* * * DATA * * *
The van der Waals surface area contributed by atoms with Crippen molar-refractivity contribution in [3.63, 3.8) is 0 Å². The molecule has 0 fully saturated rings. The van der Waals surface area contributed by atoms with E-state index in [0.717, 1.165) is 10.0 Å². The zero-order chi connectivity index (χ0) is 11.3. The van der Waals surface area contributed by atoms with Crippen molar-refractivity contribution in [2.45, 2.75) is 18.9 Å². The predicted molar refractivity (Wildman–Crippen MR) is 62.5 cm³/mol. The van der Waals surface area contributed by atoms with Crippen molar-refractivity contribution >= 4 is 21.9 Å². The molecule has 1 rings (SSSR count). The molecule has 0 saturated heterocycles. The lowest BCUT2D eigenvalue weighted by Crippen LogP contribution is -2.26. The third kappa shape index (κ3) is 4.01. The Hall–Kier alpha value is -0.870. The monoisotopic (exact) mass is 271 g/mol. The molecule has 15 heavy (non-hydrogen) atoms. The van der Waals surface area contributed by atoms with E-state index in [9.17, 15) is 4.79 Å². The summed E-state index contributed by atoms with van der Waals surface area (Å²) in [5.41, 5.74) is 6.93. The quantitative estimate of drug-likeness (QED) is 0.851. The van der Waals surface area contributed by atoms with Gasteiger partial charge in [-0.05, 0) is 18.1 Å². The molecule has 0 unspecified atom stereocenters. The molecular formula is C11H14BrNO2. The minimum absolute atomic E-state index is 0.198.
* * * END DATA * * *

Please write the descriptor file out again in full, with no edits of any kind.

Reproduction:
The van der Waals surface area contributed by atoms with Crippen molar-refractivity contribution in [3.63, 3.8) is 0 Å². The molecule has 0 fully saturated rings. The van der Waals surface area contributed by atoms with E-state index in [0.717, 1.165) is 10.0 Å². The zero-order chi connectivity index (χ0) is 11.3. The van der Waals surface area contributed by atoms with Crippen molar-refractivity contribution in [2.45, 2.75) is 18.9 Å². The predicted molar refractivity (Wildman–Crippen MR) is 62.5 cm³/mol. The van der Waals surface area contributed by atoms with Crippen molar-refractivity contribution >= 4 is 21.9 Å². The molecule has 1 rings (SSSR count). The molecule has 0 saturated heterocycles. The lowest BCUT2D eigenvalue weighted by Crippen LogP contribution is -2.26. The third kappa shape index (κ3) is 4.01. The Hall–Kier alpha value is -0.870. The monoisotopic (exact) mass is 271 g/mol. The molecule has 15 heavy (non-hydrogen) atoms. The van der Waals surface area contributed by atoms with E-state index in [9.17, 15) is 4.79 Å². The summed E-state index contributed by atoms with van der Waals surface area (Å²) in [5.41, 5.74) is 6.93. The quantitative estimate of drug-likeness (QED) is 0.851. The van der Waals surface area contributed by atoms with Gasteiger partial charge in [-0.05, 0) is 18.1 Å². The molecule has 0 unspecified atom stereocenters. The molecular formula is C11H14BrNO2. The minimum absolute atomic E-state index is 0.198.